During a recent interview, Navy SEAL turned seven-time Paralympics medalist Dan Cnossen opened up about his harrowing story and spoke on the “amazing power” of sports. Getting into sports helped Cnossen heal and find a newfound purpose in life after losing most of his lower legs during an assault in Afghanistan.
In 2009, the Navy SEAL platoon commander led a night mission while deployed in Afghanistan. Part of his responsibility as the platoon’s leader was to walk the path first as they headed towards their objective at a mountainside location. Dan Cnossen and around 10 members of his platoon were just about to clear a hilltop before beginning their nighttime assault on their target. The platoon commander’s next steps would change his life forever.
Dan Cnossen and His Fateful Mission in Afghanistan
As Cnossen pressed forward, he stepped on a buried improvised explosive device (IED) that immediately activated. The IED blew up and Cnossen sustained severe injuries, including losing most of his lower legs. While speaking with PEOPLE recently, the 41-year-old admits his memories of the incident are foggy. He wasn’t sure if the other members of his platoon were alright, but knew he needed their help if he was going to survive.
Thankfully, the explosion missed the rest of his team. They quickly began to clear a route for a helicopter rescue as Cnossen held on for dear life. After dragging him down the mountain, his platoonmates got him to the chopper that was already low on fuel just in time. Most people would look at the incident and consider themselves unlucky. But Cnossen somehow found the positive side of the life-threatening situation that would earn him a Purple Heart and Bronze Star with Valor for his service.
“It was really, really close,” Cnossen explained to PEOPLE. “And due to these circumstances, I’ve gone in my mind from thinking it was unlucky to step where I did, to thinking I’m actually really lucky that all of this lined up. That my teammates were able to get me out of there and get me loaded on the helicopter.”
“This is a perspective shift,” he added. “But it led to a mindset shift, an attitude shift, and me just feeling thankful to be here still.”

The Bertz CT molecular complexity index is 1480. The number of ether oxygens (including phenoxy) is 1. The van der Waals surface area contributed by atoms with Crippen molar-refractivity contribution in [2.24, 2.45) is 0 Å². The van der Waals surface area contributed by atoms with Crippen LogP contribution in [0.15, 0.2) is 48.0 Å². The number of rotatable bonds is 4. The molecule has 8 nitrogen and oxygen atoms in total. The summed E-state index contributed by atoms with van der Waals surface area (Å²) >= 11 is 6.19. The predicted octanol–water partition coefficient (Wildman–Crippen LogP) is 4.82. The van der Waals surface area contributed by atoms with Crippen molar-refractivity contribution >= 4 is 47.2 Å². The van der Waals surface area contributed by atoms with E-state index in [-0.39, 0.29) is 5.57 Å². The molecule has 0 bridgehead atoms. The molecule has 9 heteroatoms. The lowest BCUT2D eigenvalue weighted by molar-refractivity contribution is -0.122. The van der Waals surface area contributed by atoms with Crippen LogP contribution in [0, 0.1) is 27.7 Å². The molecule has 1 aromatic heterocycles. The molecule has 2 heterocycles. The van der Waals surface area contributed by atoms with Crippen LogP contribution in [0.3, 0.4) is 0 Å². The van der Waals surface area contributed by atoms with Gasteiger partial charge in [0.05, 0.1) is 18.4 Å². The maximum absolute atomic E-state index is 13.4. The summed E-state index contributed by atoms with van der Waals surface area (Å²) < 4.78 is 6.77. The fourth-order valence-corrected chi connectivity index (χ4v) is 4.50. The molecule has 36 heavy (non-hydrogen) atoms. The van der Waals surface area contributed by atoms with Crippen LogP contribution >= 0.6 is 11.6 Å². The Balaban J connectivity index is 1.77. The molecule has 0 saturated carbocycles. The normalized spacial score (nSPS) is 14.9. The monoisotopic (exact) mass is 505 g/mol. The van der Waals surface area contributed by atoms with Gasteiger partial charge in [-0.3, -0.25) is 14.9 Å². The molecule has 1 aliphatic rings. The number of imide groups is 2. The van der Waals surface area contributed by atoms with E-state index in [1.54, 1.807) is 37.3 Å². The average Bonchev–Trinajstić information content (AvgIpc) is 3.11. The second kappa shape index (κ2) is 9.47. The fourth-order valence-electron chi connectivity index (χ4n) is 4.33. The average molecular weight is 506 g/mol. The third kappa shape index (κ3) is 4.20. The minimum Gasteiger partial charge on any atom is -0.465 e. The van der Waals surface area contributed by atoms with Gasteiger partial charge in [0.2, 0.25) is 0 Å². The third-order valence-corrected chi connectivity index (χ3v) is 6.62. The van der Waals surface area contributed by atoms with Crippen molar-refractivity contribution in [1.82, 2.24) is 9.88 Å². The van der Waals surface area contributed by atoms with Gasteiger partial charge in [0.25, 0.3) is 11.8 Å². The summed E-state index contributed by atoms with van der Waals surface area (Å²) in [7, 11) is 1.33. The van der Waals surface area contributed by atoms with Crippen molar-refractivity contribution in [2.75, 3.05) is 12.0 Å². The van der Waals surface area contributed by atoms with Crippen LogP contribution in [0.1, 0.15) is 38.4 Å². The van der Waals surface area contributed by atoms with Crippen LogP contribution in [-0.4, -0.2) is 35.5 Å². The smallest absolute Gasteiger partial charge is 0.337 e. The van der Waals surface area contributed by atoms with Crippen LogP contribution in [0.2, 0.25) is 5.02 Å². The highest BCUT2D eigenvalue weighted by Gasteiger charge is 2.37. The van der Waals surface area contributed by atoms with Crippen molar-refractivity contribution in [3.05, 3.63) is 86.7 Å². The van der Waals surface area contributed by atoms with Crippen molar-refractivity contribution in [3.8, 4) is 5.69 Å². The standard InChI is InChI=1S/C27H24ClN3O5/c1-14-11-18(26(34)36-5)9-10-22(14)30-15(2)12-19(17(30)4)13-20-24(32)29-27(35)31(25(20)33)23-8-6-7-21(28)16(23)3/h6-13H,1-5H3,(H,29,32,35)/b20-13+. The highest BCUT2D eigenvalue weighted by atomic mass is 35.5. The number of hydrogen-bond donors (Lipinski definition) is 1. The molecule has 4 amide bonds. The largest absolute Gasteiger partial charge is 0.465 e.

The Navy SEAL Shifts His Focus To a New Challenge
Previous to the incident, Dan Cnossen knew Afghanistan is where he wanted to be stationed. When speaking to NBC during the Paralympics, he said his military service wasn’t a choice, “it was my calling.” He and his fellow Navy SEALs had the mindset of wanting “to go where the combat is.” As focused as Cnossen was during his time in service, the Kansas native applied that same determination to a new challenge when back in the States as he recovered.
While rehabbing his injuries, he was introduced to cross-country skiing and biathlon. The adaptive sports would replace his ambitions in the military as he attempted to find success as a Paralympic athlete.
“Sport has such an amazing power to help people heal,” Dan Cnossen shared in his PEOPLE interview. “I thought of myself as an athlete, and that meant something to me.”
To say Cnossen’s determination has paid off would be an understatement. The Navy SEAL has gone on to compete in multiple Paralympics events. That includes the 2022 Winter Games in Beijing where he competed in the mixed relay and won gold. He earned seven medals in total in all competitions – two golds, four silvers, and one bronze.
“For me, having had some individual success in the past, I can honestly say that being part of a team like that, the relay team was a very special thing,” Cnossen said. “When you’re part of a team you know that other people are relying upon you, you’re relying on them, and it just lifts the performance. I’ll never forget that.”
Paralympics Gold Medalist Shares a Message of Hope
Dan Cnossen is an inspiration for numerous reasons dating back to his service with the Navy SEALs. These days, as a Paralympics champion, he continues to inspire others who face what may seem like insurmountable challenges. While speaking with the outlet, Cnossen encouraged others to focus on what they can control and take it from there.
“With what happened to me, despite all the training, preparation, and precautions I’ve taken, sometimes something like this just happens,” Cnossen said. “It may not be a literal bomb going off. But situations that can push you to your limit do come around in life.”
“What helped me was focusing on small things that I knew I could do that would advance me forward, and focusing on that,” Cnossen continued. “Take time to evaluate what is within your control or influence and then separate those situations from those entirely out of your control. Accept what is out of your control, focus on what you can control, and take it one day at a time.”